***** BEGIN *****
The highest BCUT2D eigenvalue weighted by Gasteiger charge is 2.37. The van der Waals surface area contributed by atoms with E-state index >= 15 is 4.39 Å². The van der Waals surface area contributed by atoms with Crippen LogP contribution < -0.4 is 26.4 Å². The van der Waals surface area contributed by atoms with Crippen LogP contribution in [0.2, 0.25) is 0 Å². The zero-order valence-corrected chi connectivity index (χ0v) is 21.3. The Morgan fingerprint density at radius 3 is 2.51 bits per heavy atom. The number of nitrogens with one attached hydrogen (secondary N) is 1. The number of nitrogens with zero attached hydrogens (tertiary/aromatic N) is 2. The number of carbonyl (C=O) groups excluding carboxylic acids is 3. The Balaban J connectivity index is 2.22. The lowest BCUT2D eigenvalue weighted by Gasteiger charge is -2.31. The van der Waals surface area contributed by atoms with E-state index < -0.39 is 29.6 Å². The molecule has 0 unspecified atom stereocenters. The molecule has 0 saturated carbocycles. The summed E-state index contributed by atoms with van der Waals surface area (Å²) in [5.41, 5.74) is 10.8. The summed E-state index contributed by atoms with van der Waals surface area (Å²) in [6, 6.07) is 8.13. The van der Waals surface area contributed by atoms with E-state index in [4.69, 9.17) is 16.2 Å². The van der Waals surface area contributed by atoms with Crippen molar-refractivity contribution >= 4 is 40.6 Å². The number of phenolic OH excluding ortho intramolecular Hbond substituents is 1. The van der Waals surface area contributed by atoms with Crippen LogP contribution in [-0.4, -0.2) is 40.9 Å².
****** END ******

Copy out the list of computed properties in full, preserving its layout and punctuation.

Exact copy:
The highest BCUT2D eigenvalue weighted by Gasteiger charge is 2.37. The van der Waals surface area contributed by atoms with E-state index >= 15 is 4.39 Å². The van der Waals surface area contributed by atoms with Crippen LogP contribution < -0.4 is 26.4 Å². The van der Waals surface area contributed by atoms with Crippen LogP contribution in [0.2, 0.25) is 0 Å². The zero-order valence-corrected chi connectivity index (χ0v) is 21.3. The Morgan fingerprint density at radius 3 is 2.51 bits per heavy atom. The number of nitrogens with one attached hydrogen (secondary N) is 1. The number of nitrogens with zero attached hydrogens (tertiary/aromatic N) is 2. The number of carbonyl (C=O) groups excluding carboxylic acids is 3. The Balaban J connectivity index is 2.22. The lowest BCUT2D eigenvalue weighted by Gasteiger charge is -2.31. The van der Waals surface area contributed by atoms with E-state index < -0.39 is 29.6 Å². The molecule has 0 unspecified atom stereocenters. The molecule has 0 saturated carbocycles. The summed E-state index contributed by atoms with van der Waals surface area (Å²) in [5.41, 5.74) is 10.8. The summed E-state index contributed by atoms with van der Waals surface area (Å²) in [6, 6.07) is 8.13. The van der Waals surface area contributed by atoms with E-state index in [4.69, 9.17) is 16.2 Å². The van der Waals surface area contributed by atoms with Crippen molar-refractivity contribution >= 4 is 40.6 Å². The number of phenolic OH excluding ortho intramolecular Hbond substituents is 1. The van der Waals surface area contributed by atoms with Crippen LogP contribution in [-0.4, -0.2) is 40.9 Å².